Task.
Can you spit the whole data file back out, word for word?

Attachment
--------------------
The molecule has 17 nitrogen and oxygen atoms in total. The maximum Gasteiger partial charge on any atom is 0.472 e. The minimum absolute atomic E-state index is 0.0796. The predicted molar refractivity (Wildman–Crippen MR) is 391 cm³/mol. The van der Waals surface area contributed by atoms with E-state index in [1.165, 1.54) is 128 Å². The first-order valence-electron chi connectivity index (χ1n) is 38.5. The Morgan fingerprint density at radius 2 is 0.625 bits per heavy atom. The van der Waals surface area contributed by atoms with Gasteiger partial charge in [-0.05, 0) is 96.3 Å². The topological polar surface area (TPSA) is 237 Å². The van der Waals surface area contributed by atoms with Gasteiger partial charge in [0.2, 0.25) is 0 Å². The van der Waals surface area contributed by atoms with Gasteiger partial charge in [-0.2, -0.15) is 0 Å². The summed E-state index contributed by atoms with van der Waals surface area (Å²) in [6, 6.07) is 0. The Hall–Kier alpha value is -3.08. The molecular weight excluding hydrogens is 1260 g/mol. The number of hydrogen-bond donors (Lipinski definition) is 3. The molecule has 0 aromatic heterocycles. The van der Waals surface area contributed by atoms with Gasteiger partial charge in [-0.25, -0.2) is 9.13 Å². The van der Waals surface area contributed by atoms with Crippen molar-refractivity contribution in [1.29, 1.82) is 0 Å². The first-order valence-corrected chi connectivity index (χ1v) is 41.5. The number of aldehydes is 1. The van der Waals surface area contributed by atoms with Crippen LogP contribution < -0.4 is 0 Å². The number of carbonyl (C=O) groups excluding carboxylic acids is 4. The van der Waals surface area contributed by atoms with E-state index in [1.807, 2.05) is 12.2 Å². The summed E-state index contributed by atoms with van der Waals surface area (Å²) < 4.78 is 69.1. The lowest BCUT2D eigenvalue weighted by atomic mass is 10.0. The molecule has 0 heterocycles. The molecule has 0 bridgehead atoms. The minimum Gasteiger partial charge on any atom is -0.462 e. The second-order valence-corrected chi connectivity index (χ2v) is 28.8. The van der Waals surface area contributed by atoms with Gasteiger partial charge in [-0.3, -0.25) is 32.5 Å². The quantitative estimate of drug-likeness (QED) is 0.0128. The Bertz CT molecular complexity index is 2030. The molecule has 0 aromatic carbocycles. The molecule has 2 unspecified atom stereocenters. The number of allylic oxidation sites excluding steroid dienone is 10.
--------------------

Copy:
The molecule has 17 nitrogen and oxygen atoms in total. The maximum Gasteiger partial charge on any atom is 0.472 e. The minimum absolute atomic E-state index is 0.0796. The predicted molar refractivity (Wildman–Crippen MR) is 391 cm³/mol. The van der Waals surface area contributed by atoms with E-state index in [1.165, 1.54) is 128 Å². The first-order valence-electron chi connectivity index (χ1n) is 38.5. The Morgan fingerprint density at radius 2 is 0.625 bits per heavy atom. The van der Waals surface area contributed by atoms with Gasteiger partial charge in [-0.05, 0) is 96.3 Å². The topological polar surface area (TPSA) is 237 Å². The van der Waals surface area contributed by atoms with Gasteiger partial charge in [0.2, 0.25) is 0 Å². The van der Waals surface area contributed by atoms with Gasteiger partial charge in [-0.2, -0.15) is 0 Å². The summed E-state index contributed by atoms with van der Waals surface area (Å²) in [6, 6.07) is 0. The Hall–Kier alpha value is -3.08. The molecular weight excluding hydrogens is 1260 g/mol. The number of hydrogen-bond donors (Lipinski definition) is 3. The molecule has 0 aromatic heterocycles. The van der Waals surface area contributed by atoms with Gasteiger partial charge in [-0.25, -0.2) is 9.13 Å². The van der Waals surface area contributed by atoms with Crippen molar-refractivity contribution in [1.29, 1.82) is 0 Å². The first-order valence-corrected chi connectivity index (χ1v) is 41.5. The number of aldehydes is 1. The van der Waals surface area contributed by atoms with Crippen LogP contribution < -0.4 is 0 Å². The number of carbonyl (C=O) groups excluding carboxylic acids is 4. The van der Waals surface area contributed by atoms with E-state index in [1.807, 2.05) is 12.2 Å². The summed E-state index contributed by atoms with van der Waals surface area (Å²) < 4.78 is 69.1. The lowest BCUT2D eigenvalue weighted by atomic mass is 10.0. The molecule has 0 heterocycles. The molecule has 0 bridgehead atoms. The minimum Gasteiger partial charge on any atom is -0.462 e. The second-order valence-corrected chi connectivity index (χ2v) is 28.8. The van der Waals surface area contributed by atoms with Gasteiger partial charge in [-0.3, -0.25) is 32.5 Å². The quantitative estimate of drug-likeness (QED) is 0.0128. The Bertz CT molecular complexity index is 2030. The molecule has 0 aromatic carbocycles. The molecule has 2 unspecified atom stereocenters. The number of allylic oxidation sites excluding steroid dienone is 10.